Before marijuana was legalized in Colorado and Washington, I had written and recorded a song with my band, Knight Blade, called "I Got That Weed." The goal of the song was not to glamorize or promote marijuana, but to make it socially acceptable, and help with the legalization efforts. Hopefully the song will become an anthem for the growing marijuana legalization movement, much like "Same Love" by Ryan Lewis and Macklemore has done for the gay rights movement.
Five years ago, I wrote a blog called Legalize Weed, Stimulate The Economy and many of the reasons I pointed out led to the legalization of marijuana in the pioneer states of Colorado and Washington.
I also believe that national legalization of marijuana would become of great benefit to the African-American community. While African Americans use marijuana at a lesser rate than white Americans, Black people get arrested at more than three times the rate of white people in the U.S. for marijuana possession. In our nation's capital and New York City, the rate is more than ten to one. The racist enforcement of marijuana laws not only ads to the already high disparity of African Americans in prison, but also prevents many African Americans from getting employment or higher education due to their arrest records.
Watch: Knight Blade "I Got That Weed"
My reasons for encouraging marijuana legalization are personal as well. When I was working as teacher in the Bronx, I was arrested an put in jail for 30 hours for buying $30 worth of marijuana. Initially I was scared to go to central booking, fearing I would be left in a cell with violent criminals, but I quickly found out that most of the people arrested were young men like myself who were arrested for small amounts of marijuana or other small offenses. Due to my arrest, I was branded a criminal who was not allowed to work with my own students, and had to resign my position and become a journalist.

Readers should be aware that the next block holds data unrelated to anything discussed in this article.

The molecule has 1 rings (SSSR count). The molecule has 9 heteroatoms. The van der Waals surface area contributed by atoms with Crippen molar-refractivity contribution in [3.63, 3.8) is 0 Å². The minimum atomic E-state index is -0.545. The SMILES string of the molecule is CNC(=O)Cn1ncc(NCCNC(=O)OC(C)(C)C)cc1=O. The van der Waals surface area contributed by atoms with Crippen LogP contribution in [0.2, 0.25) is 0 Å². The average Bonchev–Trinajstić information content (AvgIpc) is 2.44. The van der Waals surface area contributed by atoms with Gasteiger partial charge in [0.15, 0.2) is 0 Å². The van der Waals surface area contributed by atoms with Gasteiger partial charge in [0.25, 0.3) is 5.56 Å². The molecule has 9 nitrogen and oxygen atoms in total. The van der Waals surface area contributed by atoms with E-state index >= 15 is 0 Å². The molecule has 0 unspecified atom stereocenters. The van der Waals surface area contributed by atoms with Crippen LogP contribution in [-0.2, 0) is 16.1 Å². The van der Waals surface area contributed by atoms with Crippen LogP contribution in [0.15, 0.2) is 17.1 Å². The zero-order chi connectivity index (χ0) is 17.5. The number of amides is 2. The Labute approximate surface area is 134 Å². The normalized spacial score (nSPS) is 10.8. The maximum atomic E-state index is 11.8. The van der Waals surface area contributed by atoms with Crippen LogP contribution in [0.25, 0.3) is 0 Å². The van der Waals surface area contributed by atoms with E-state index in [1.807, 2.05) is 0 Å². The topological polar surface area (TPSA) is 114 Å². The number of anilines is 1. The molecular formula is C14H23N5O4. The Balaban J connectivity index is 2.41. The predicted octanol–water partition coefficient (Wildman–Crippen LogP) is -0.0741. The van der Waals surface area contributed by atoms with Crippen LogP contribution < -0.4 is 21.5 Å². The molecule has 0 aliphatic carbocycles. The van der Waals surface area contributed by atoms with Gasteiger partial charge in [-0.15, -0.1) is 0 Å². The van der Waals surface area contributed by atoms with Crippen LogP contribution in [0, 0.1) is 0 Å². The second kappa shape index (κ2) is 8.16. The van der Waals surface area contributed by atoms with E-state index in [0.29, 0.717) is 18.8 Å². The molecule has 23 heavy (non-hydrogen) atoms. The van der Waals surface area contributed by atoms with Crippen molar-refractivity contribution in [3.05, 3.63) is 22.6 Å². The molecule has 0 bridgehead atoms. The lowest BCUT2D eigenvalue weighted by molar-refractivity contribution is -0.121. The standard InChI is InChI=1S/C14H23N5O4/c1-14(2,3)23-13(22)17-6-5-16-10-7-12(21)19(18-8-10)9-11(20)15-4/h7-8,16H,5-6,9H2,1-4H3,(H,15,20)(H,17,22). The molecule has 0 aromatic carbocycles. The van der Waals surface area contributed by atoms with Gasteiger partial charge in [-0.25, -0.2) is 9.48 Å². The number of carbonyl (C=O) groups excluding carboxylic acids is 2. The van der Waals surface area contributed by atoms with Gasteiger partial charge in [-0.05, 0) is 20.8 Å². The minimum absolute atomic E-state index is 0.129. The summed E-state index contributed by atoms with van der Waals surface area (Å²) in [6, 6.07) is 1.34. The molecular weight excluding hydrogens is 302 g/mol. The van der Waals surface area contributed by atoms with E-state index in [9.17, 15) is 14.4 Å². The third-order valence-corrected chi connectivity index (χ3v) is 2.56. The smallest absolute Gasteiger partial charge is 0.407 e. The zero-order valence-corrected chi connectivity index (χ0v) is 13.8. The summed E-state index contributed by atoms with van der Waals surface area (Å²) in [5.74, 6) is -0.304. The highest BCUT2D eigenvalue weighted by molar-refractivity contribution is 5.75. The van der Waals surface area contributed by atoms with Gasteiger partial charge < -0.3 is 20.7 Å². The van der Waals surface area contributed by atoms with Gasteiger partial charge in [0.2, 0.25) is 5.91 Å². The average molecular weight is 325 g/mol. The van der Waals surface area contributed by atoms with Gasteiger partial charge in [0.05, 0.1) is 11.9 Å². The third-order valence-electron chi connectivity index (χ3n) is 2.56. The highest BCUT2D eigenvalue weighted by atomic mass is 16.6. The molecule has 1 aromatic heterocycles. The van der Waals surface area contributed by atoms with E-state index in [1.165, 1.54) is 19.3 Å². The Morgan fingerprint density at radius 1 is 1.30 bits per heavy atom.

President Barack Obama stated recently that the effects of marijuana are no worse than that of alcohol. I would take his statement a step further and say that the effects of alcohol are far worse than those of marijuana. As some one who has been around a good deal of both booze and weed in my life, I can say that I've seen way more fights, car accidents, domestic violence incidents and other harmful accidents that had negative impacts on people's lives caused my alcohol than marijuana.
Another myth about marijuana is that it makes people slow and lazy and reduces intelligence and brain power. I have smoked marijuana with highly respected doctors, lawyers, government, officials, high school principals, founders of successful start up companies and Pulitzer Prize wining authors. While I can't recommend marijuana for everyone, as a child who was diagnosed with ADHD, dyslexia and social anxiety it has helped me both socially and mentally to go on to graduate from Columbia University on the Dean's List, become a teacher who has impacted many students' lives in a positive way and a journalist who was invited to the White House on several occasions, and was one of a select group of writers present when President Obama placed the wreath at Ground Zero after the killing of Osama Bin Laden.
So, "I Got That Weed." It might not be right for you but, if it is, there should be no reason you are arrested or publicly shamed for what you do in private or even in public. Marijuana needs to be legalized not only at the state levels, but at the national level, and the stigma of it being a harmful, negative drug needs to be taken away.